Serving exquisite Indian food in smart surroundings, Moti Mahal is a class act.
With London’s buzziest restaurant, Balthazar, and firm favourites like Opera Tavern and The Delaunay established just around the corner from Moti Mahal, Covent Garden’s fast becoming one of the best places to dine in the capital. Moti Mahal been around longer than most and sits in the shadow of the architectural splendour of the Freemasons Hall, on Great Queen Street.
As much as there are plenty of great places to eat in Covent Garden these days there are still plenty of tourist-baiting dives. Moti Mahal puts any notions of having made a bad choice pretty much instantly to the sword. A smart, compact, ground floor dining room allows views into the kitchen via a huge glass window. Here, chefs beaver away, in order to dispatch impressive plates of food to a room of no more than 50 covers. Downstairs, there’s an additional room with leather booths and a bit more privacy for any punters who value this sort of thing.
There’s plenty of money in the room, with well-to-do diners arriving in couples and small and large groups to feast over several courses of impeccably presented food. Visitors to London are also in attendance, although these are more likely to have been booked a table by the concierge at a plush hotel rather than ones who stumble in off the street. Service is excellent throughout.
Huge leather-backed menus contain a la carte and tasting menus, with a whole section dedicated to the back story of the chef’s inspiration – he travelled across the Grand Trunk Road in the north of India in order to research and compile the food.
Moti Mahal is very much pitched at a fine dining audience and their meat and vegetarian tasting menus are a great showcase of the kitchen’s skills. Priced at £45 for several courses, with matched wines bumping the price to £60, it’s very much saved for a special occasion but the food is absolutely amazing from the get-go.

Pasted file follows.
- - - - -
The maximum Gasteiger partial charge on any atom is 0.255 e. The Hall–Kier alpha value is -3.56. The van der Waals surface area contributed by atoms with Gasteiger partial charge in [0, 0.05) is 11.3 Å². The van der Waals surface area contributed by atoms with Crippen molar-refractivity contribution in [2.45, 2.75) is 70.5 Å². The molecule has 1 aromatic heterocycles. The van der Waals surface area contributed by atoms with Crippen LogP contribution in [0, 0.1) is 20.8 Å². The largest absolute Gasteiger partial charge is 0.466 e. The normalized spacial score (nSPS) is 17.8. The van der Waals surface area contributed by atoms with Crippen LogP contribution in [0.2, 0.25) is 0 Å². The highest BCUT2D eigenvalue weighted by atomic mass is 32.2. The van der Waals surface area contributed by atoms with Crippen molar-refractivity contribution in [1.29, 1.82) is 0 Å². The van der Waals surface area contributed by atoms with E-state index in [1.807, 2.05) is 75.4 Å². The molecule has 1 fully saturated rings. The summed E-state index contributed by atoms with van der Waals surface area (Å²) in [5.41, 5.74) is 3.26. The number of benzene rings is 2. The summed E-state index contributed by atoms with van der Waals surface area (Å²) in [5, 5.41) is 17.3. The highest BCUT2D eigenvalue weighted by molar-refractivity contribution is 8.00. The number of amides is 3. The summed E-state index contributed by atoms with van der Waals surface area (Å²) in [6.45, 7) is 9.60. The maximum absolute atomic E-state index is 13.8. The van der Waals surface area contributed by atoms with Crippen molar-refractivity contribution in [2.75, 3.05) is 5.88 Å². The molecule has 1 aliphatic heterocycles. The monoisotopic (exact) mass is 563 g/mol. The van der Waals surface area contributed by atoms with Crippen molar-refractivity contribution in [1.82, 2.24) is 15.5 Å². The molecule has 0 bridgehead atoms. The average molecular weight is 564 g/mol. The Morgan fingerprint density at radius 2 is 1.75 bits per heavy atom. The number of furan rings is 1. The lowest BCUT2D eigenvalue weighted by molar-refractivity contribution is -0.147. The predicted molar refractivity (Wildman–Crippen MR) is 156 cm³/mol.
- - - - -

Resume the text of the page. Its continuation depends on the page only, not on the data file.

Highlights from the starter section include the fennel paneer, a green-flecked slab of cheese that's delicate in texture and delicious in flavour, and the katli, a chunky wedge of aubergine that’s been excavated and refilled with a fiery mix of diced vegetables. A tart pear and clove chutney on the side is a beautiful bedfellow.
The mains continue to excel in terms of presentation and flavour: a colcossia and jackfruit curry combines a yam-like stodginess (colcossia) with the sweet, fleshy jackfruit. Served in a viscous, intense tomato and onion-based sauce, it lingers pleasantly on the palate long after you’ve swallowed it. Other dishes, like the exceptional dal makhani (a black lentil dish that tastes like it’s been slow cooked for an eternity) and mushrooms in a light batter, all work perfectly together, the only problem being where to fit all the food, such is the sheer volume of it all.
Looking around the room, other diners order skewers of chicken off the grill, served theatrically in gold lamp-shaped vessels, in their dozens. And the clip-clop sound of the chefs preparing the roti bread before putting it in the kiln is an absolute joy to behold.
Choosing the tasting menu means your wines are matched to each course. Served in 100ml servings they’re just about the right size for you not to have to glug them down to keep up. The quality is, again, very commendable. The main wine menu offers plenty of action by the glass, half or full bottle. Prices start from north of £20 and peak at the staggering several hundred pounds mark, with plenty of champagne also on offer for big spenders.
The Last Word
In a part of town where picking an Indian restaurant is loaded with risk, Moti Mahal is a bastion of quality. You might have to splash out to experience the full works but you won’t leave disappointed. Not just the best Indian restaurant in the area, it’s one of the best in London.